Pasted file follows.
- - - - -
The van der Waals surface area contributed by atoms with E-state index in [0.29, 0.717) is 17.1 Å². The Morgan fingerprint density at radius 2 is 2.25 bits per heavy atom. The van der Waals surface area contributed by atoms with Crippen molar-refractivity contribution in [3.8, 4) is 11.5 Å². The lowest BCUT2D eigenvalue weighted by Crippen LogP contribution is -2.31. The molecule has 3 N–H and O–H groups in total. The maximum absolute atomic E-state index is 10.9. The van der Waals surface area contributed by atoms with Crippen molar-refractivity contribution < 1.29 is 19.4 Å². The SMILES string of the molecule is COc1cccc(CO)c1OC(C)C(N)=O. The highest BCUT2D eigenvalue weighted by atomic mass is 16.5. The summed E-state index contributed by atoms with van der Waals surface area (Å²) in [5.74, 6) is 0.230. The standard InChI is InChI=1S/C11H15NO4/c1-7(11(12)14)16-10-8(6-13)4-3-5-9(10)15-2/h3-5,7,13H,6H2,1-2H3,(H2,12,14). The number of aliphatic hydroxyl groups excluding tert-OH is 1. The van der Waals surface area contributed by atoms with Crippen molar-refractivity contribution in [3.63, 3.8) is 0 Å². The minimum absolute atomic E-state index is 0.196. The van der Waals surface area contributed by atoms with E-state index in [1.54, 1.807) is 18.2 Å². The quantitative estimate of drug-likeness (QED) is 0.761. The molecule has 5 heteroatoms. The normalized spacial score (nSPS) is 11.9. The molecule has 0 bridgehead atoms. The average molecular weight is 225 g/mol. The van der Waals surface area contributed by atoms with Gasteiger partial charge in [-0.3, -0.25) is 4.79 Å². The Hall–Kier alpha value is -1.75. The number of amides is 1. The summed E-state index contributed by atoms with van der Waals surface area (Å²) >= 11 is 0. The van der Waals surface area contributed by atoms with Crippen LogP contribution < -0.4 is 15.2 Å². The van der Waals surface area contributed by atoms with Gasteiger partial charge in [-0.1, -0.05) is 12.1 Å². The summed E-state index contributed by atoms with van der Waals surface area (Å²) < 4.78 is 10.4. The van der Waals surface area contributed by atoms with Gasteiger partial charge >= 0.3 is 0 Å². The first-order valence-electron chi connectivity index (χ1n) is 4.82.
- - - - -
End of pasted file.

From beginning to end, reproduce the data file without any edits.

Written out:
The van der Waals surface area contributed by atoms with E-state index in [0.29, 0.717) is 17.1 Å². The Morgan fingerprint density at radius 2 is 2.25 bits per heavy atom. The van der Waals surface area contributed by atoms with Crippen molar-refractivity contribution in [3.8, 4) is 11.5 Å². The lowest BCUT2D eigenvalue weighted by Crippen LogP contribution is -2.31. The molecule has 3 N–H and O–H groups in total. The maximum absolute atomic E-state index is 10.9. The van der Waals surface area contributed by atoms with Crippen molar-refractivity contribution < 1.29 is 19.4 Å². The SMILES string of the molecule is COc1cccc(CO)c1OC(C)C(N)=O. The highest BCUT2D eigenvalue weighted by atomic mass is 16.5. The summed E-state index contributed by atoms with van der Waals surface area (Å²) in [5.74, 6) is 0.230. The standard InChI is InChI=1S/C11H15NO4/c1-7(11(12)14)16-10-8(6-13)4-3-5-9(10)15-2/h3-5,7,13H,6H2,1-2H3,(H2,12,14). The number of aliphatic hydroxyl groups excluding tert-OH is 1. The van der Waals surface area contributed by atoms with Crippen molar-refractivity contribution in [3.63, 3.8) is 0 Å². The minimum absolute atomic E-state index is 0.196. The van der Waals surface area contributed by atoms with E-state index in [1.54, 1.807) is 18.2 Å². The quantitative estimate of drug-likeness (QED) is 0.761. The molecule has 5 heteroatoms. The normalized spacial score (nSPS) is 11.9. The molecule has 0 bridgehead atoms. The average molecular weight is 225 g/mol. The van der Waals surface area contributed by atoms with Gasteiger partial charge in [-0.3, -0.25) is 4.79 Å². The Hall–Kier alpha value is -1.75. The number of amides is 1. The summed E-state index contributed by atoms with van der Waals surface area (Å²) >= 11 is 0. The van der Waals surface area contributed by atoms with Crippen LogP contribution < -0.4 is 15.2 Å². The van der Waals surface area contributed by atoms with Gasteiger partial charge in [-0.1, -0.05) is 12.1 Å². The summed E-state index contributed by atoms with van der Waals surface area (Å²) < 4.78 is 10.4. The van der Waals surface area contributed by atoms with Gasteiger partial charge >= 0.3 is 0 Å². The first-order valence-electron chi connectivity index (χ1n) is 4.82.